‘‘I don’t want to blame the refs,’’ forward Viktor Stalberg said. ‘‘We’ve done that enough in the last couple of games. It seems like that’s not helping our cause to get calls for us.’’
‘‘It’s been a tough stretch for us the last couple of games,’’ center Jonathan Toews said. ‘‘We played better tonight. We were more deserving of two points; we just didn’t find a way to close it out. It’s tough to protect a one-goal lead for as long as we did. We just have to be smarter and try to limit those mistakes against that team. They found a way.’’
And it should be noted, per Jahns, that the refs didn’t take kindly to the fact that Franzen reacted to a blow to the head as he tends to react to a blow to the head thanks to one Gary Roberts…
Johan Franzen got 2 mins for roughing—or punching Steve Montador in the face—at the end of the game. #Blackhawks #RedWings
Though I suppose we should end our survey of the Hawks’ press via a Twitter update from Tim Sassone...
Crawford wanted interference on 2nd goal: “They come in, do whatever they want and nothing gets called. It’s (bleeping) brutal.” #blackhawks
Before shifting focus to the Red Wings. A night after the Wings had 85 shot attempts but fired only 40 of them on Jonas Gustavsson, the Wings again sent 27 shots on Corey Crawford and another 26 blocked or wide, but they also had to block a remarkable 23 shots and gave up a total of 62 shot attempts by the Blackhawks, who, despite their protests regarding officiating, didn’t take a penalty after the first period and were awarded four power plays in addition to the Holmstrom penalty shot (that’s the third Wings penalty shot opportunity surrendered over the last five games, and the second in two nights with Mike Hasenfratz refereeing) and Franzen’s last-second minor.
For whatever reason, even with Tomas Holmstrom and Darren Helm returning to the lineup, the Wings gave up a two-goal lead within under a minute’s worth of time in the first period, and they definitely needed Ty Conklin to deliver what he did in a possibly job-saving performance to hang on, out-grit the Hawks and salvage a split on their Fathers’ Trip before flying home to say goodbye to their fathers/mentors/pals and then hop back on Red Bird III to head to Long Island, having earned a welcome day off from practice as the Wings continue to play on slightly over an every-other-night basis from now until January 25th.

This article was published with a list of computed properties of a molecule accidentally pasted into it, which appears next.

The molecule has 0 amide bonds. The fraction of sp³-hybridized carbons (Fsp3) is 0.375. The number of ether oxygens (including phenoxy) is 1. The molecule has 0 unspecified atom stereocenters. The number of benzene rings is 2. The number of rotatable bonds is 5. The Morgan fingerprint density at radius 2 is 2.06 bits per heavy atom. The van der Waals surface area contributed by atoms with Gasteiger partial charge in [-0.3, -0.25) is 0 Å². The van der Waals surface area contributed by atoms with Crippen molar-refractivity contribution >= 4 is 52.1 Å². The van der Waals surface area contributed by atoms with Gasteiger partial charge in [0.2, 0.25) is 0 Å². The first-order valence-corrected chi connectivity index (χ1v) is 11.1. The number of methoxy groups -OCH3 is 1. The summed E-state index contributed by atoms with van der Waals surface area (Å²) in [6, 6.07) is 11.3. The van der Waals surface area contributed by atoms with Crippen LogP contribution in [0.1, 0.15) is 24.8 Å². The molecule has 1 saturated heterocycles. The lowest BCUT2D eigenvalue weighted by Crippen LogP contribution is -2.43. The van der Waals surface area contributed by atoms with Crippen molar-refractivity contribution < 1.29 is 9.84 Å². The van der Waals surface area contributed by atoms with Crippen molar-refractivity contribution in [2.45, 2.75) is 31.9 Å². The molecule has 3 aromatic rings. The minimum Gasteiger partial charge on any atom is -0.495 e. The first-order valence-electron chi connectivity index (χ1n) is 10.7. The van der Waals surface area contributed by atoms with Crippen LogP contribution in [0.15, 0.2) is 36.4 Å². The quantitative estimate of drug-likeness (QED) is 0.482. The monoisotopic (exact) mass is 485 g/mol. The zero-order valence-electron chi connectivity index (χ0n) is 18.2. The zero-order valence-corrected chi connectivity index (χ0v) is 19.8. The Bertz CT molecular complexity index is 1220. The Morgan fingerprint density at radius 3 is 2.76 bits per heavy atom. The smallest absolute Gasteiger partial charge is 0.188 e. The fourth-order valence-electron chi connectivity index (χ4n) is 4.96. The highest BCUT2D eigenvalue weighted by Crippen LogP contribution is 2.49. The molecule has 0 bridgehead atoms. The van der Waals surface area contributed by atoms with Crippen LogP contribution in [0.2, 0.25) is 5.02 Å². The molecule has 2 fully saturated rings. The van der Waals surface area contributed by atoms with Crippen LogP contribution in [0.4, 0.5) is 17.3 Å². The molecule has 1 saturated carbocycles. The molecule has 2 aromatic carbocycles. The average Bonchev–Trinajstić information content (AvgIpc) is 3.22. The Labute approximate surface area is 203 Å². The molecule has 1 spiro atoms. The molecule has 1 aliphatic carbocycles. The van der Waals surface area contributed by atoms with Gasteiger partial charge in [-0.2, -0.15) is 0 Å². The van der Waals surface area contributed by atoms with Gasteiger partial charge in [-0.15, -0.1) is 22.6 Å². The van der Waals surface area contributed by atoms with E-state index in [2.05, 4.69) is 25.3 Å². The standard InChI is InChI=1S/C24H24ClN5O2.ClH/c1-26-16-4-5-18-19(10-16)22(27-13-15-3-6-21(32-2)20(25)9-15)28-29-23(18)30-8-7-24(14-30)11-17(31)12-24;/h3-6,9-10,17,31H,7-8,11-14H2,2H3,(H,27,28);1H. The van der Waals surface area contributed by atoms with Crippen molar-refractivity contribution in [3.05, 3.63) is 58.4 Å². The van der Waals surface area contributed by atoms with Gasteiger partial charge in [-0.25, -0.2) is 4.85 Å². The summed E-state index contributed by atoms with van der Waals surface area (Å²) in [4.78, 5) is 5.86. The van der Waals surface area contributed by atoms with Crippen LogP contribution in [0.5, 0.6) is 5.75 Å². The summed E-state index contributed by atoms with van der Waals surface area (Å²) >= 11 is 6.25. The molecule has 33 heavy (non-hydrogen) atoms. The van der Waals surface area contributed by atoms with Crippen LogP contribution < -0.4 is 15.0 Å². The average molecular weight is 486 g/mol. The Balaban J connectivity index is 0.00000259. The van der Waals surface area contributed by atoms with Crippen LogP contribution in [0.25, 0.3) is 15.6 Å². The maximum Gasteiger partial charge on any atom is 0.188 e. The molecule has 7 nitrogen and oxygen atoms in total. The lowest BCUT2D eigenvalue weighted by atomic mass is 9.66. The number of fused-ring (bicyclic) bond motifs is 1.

Conklin had no problem accentuating the positive while speaking to the Associated Press about his team’s scrappy win...
“We showed a lot of character,” said Detroit backup Ty Conklin, who made 29 saves. “It could have been easy to quit, I guess, or not pull it out like we did. We worked ourselves back into last night’s game, too. This was a good win.”
The Red Wings were coming off a 4-3 loss in Toronto on Saturday. Detroit rallied from a 3-0 deficit to tie it, but lost after Joffrey Lupul scored late following a Red Wings turnover.
“The way we had to play (Saturday) night, I didn’t think we’d have much energy (Sunday) - and we sure didn’t early,” Detroit coach Mike Babcock said. “Our guys stayed with it and dug in. This is a big win for us.”
And Babcock gave Conklin due praise while speaking to NHL.com’s Brian Hedger:
“It was great for Conks, because for him it’s been a long time coming,” said Babcock, who intimated he would ideally like to play Conklin in 20 games this season. “It gives him confidence and it gives me confidence to use him and it gives our team confidence. This is a big step for Conks here, personally, for himself.”
It didn’t start out that way. After giving up the two quick goals, Conklin looked unlikely to go the full 60 minutes. Instead, he righted himself and made 29 saves to keep the Wings in a game they were out-skated and outplayed for long stretches.
The penalty-shot save – made with his right pad 7:53 into the third – was a turning point in the game. It kept the Hawks within striking distance at 2-1 and kept the door open for Cleary’s game-tying goal about seven minutes later. However, the call for a penalty shot itself was a bit controversial. After a scramble in the crease, with Conklin sprawled, the puck hit the right post and caromed off Conklin’s pad back toward the goal line.
Detroit’s Tomas Holmstrom – playing for the first time in five games because of a groin injury – stuck his hand out and illegally touched the puck with a closed hand. He also appeared to pull the puck back after crossing the goal line, but it was ruled “no goal” on the ice and could not be reviewed. Instead, Hayes was chosen by Quenneville to take the penalty shot and Conklin came up big to stop him.